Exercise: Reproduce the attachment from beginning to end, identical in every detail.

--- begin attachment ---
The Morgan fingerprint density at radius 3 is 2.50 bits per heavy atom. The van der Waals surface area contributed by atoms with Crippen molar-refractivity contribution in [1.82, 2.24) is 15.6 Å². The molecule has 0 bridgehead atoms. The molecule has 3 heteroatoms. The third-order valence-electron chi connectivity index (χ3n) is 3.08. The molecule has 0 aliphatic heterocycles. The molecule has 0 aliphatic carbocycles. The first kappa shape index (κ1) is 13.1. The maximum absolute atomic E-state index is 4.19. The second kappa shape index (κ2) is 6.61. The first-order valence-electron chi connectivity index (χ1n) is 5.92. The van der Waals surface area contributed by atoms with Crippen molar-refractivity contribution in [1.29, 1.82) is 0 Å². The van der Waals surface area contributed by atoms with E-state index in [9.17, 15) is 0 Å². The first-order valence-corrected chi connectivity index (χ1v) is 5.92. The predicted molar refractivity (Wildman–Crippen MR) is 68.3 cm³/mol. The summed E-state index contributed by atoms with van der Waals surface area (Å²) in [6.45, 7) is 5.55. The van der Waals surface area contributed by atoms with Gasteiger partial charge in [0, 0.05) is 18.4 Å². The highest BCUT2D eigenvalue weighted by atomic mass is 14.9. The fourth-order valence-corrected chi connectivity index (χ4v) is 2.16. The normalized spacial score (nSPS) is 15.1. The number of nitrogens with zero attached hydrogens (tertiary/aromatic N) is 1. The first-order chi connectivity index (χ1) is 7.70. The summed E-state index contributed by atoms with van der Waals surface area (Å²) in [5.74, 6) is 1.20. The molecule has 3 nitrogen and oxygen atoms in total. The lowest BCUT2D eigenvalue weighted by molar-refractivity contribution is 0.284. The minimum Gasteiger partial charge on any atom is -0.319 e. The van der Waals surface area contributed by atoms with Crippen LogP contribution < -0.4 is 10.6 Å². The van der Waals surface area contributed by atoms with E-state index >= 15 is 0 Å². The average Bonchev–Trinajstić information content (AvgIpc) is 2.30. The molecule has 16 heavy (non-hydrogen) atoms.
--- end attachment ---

The Morgan fingerprint density at radius 3 is 2.50 bits per heavy atom. The van der Waals surface area contributed by atoms with Crippen molar-refractivity contribution in [1.82, 2.24) is 15.6 Å². The molecule has 0 bridgehead atoms. The molecule has 3 heteroatoms. The third-order valence-electron chi connectivity index (χ3n) is 3.08. The molecule has 0 aliphatic heterocycles. The molecule has 0 aliphatic carbocycles. The first kappa shape index (κ1) is 13.1. The maximum absolute atomic E-state index is 4.19. The second kappa shape index (κ2) is 6.61. The first-order valence-electron chi connectivity index (χ1n) is 5.92. The van der Waals surface area contributed by atoms with Crippen molar-refractivity contribution in [1.29, 1.82) is 0 Å². The van der Waals surface area contributed by atoms with E-state index in [9.17, 15) is 0 Å². The first-order valence-corrected chi connectivity index (χ1v) is 5.92. The predicted molar refractivity (Wildman–Crippen MR) is 68.3 cm³/mol. The summed E-state index contributed by atoms with van der Waals surface area (Å²) in [6.45, 7) is 5.55. The van der Waals surface area contributed by atoms with Gasteiger partial charge in [0, 0.05) is 18.4 Å². The highest BCUT2D eigenvalue weighted by atomic mass is 14.9. The fourth-order valence-corrected chi connectivity index (χ4v) is 2.16. The normalized spacial score (nSPS) is 15.1. The number of nitrogens with zero attached hydrogens (tertiary/aromatic N) is 1. The first-order chi connectivity index (χ1) is 7.70. The summed E-state index contributed by atoms with van der Waals surface area (Å²) in [5.74, 6) is 1.20. The molecule has 3 nitrogen and oxygen atoms in total. The lowest BCUT2D eigenvalue weighted by molar-refractivity contribution is 0.284. The minimum Gasteiger partial charge on any atom is -0.319 e. The van der Waals surface area contributed by atoms with Crippen LogP contribution < -0.4 is 10.6 Å². The van der Waals surface area contributed by atoms with E-state index >= 15 is 0 Å². The average Bonchev–Trinajstić information content (AvgIpc) is 2.30. The molecule has 16 heavy (non-hydrogen) atoms.